The IPCC was clearly being conservative when it said the models were still at an exploratory stage. It needs to be recalled that the measurements of global temperatures have shown an increase for at least 100 years. If you need some guide as to what might happen during this century, then the past century is there as a basis. I can find no evidence that the precipitation in the Breede River valley has changed materially over the past century.
Midgley has suggested that there are developments in GCMs that might improve the situation. I regret I could not reference the excellent work by the CSIR in my original paper, as unfortunately the CSIR work was published well after my paper went to press. However, I question the relevance of this to climate change, because Midgley's cited Conformal-Cubic Atmospheric Model was used successfully in short-term weather prediction, not for long-term climate prediction.
Moreover, there are strong criticisms of the GCMs, which cannot be ignored. They fail, for instance, to account for clouds. Between 60ºN and 60ºS, they predict more rapid warming of the upper troposphere than of the surface, but measurements show that, if anything, the upper troposphere is cooling. My personal objection to GCMs stems from the observation that tropical cyclones dissipate enormous energies, yet no GCM takes cyclones into account.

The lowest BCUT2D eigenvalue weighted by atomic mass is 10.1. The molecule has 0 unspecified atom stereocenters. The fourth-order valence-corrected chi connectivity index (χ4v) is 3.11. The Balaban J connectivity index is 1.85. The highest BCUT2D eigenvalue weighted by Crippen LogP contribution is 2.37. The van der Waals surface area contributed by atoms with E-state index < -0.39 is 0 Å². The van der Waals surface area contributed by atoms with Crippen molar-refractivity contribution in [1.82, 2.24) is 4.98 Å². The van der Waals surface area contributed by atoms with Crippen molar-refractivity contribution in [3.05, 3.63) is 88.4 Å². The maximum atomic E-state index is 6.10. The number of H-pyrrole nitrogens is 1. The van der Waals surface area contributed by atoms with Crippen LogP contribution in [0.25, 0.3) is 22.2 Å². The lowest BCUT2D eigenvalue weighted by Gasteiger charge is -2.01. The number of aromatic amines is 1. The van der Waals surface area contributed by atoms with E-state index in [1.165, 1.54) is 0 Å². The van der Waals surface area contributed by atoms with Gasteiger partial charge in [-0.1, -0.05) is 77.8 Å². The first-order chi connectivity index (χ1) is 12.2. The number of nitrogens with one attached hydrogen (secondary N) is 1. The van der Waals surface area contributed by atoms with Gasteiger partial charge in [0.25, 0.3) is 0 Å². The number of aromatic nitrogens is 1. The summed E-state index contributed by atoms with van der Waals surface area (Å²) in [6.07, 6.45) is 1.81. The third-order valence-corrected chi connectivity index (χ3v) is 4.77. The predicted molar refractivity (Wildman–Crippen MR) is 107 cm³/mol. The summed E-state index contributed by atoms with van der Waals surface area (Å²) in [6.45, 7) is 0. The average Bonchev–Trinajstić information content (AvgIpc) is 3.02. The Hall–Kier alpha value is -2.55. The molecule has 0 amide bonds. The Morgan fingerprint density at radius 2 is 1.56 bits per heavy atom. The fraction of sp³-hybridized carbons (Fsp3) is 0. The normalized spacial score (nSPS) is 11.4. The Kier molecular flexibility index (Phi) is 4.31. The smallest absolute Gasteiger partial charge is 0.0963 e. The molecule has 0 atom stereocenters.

I can only agree with the IPCC that GCMs are still exploratory when used to address regional aspects of climate. Midgley's conclusion, that 'For policy makers to ignore the implications of such a [GCM] projection would be simply irresponsible,' is itself irresponsible when seen in this light.
GCRP (United States Global Change Research Program ) (2009) Global Climate Change Impacts in the US. pp30-31. ISBN 978-0-521-14407-0. URL http://downloads.globalchange.gov/usimpacts/pdfs/climate-impacts-report.pdf, Accessed January 2011.
IPCC (INTERGOVERNMENTAL PANEL ON CLIMATE CHANGE) (2007) Regional Climate Projections. Chapter 11. In: Climate Change 2007 The Physical Science Basis. Contribution of Working Group I to the Fourth Assessment Report of the IPCC. Cambridge University Press, Cambridge.